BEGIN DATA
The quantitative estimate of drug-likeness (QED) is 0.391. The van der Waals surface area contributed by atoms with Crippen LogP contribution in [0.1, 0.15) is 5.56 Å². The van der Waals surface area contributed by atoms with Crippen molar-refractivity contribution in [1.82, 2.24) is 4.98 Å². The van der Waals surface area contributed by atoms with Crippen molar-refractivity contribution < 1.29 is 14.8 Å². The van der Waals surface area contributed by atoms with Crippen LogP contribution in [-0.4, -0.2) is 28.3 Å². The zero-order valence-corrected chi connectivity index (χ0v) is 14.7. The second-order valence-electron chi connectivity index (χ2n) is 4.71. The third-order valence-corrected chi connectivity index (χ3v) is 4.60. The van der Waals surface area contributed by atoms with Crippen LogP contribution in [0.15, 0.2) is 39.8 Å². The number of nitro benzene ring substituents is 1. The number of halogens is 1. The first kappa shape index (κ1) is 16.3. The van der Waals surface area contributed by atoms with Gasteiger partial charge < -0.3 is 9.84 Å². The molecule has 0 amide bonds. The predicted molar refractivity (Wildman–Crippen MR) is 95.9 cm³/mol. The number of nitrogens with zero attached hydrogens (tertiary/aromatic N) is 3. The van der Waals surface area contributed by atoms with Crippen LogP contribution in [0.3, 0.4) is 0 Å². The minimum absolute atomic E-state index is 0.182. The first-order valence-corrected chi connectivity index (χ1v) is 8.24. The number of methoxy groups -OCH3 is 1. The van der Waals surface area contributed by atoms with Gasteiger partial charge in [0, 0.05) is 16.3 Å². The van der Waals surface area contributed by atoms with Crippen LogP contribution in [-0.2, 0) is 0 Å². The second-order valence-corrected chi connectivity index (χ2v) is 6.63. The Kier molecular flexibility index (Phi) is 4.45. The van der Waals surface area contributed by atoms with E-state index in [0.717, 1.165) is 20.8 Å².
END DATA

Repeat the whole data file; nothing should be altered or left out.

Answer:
The quantitative estimate of drug-likeness (QED) is 0.391. The van der Waals surface area contributed by atoms with Crippen LogP contribution in [0.1, 0.15) is 5.56 Å². The van der Waals surface area contributed by atoms with Crippen molar-refractivity contribution in [1.82, 2.24) is 4.98 Å². The van der Waals surface area contributed by atoms with Crippen molar-refractivity contribution < 1.29 is 14.8 Å². The van der Waals surface area contributed by atoms with Crippen LogP contribution in [-0.4, -0.2) is 28.3 Å². The zero-order valence-corrected chi connectivity index (χ0v) is 14.7. The second-order valence-electron chi connectivity index (χ2n) is 4.71. The third-order valence-corrected chi connectivity index (χ3v) is 4.60. The van der Waals surface area contributed by atoms with Crippen LogP contribution in [0.15, 0.2) is 39.8 Å². The number of nitro benzene ring substituents is 1. The number of halogens is 1. The first kappa shape index (κ1) is 16.3. The van der Waals surface area contributed by atoms with Gasteiger partial charge < -0.3 is 9.84 Å². The molecule has 0 amide bonds. The predicted molar refractivity (Wildman–Crippen MR) is 95.9 cm³/mol. The number of nitrogens with zero attached hydrogens (tertiary/aromatic N) is 3. The van der Waals surface area contributed by atoms with Crippen LogP contribution in [0.3, 0.4) is 0 Å². The minimum absolute atomic E-state index is 0.182. The first-order valence-corrected chi connectivity index (χ1v) is 8.24. The number of methoxy groups -OCH3 is 1. The van der Waals surface area contributed by atoms with Gasteiger partial charge in [0, 0.05) is 16.3 Å². The van der Waals surface area contributed by atoms with Crippen LogP contribution in [-0.2, 0) is 0 Å². The second-order valence-corrected chi connectivity index (χ2v) is 6.63. The Kier molecular flexibility index (Phi) is 4.45. The van der Waals surface area contributed by atoms with E-state index in [0.717, 1.165) is 20.8 Å².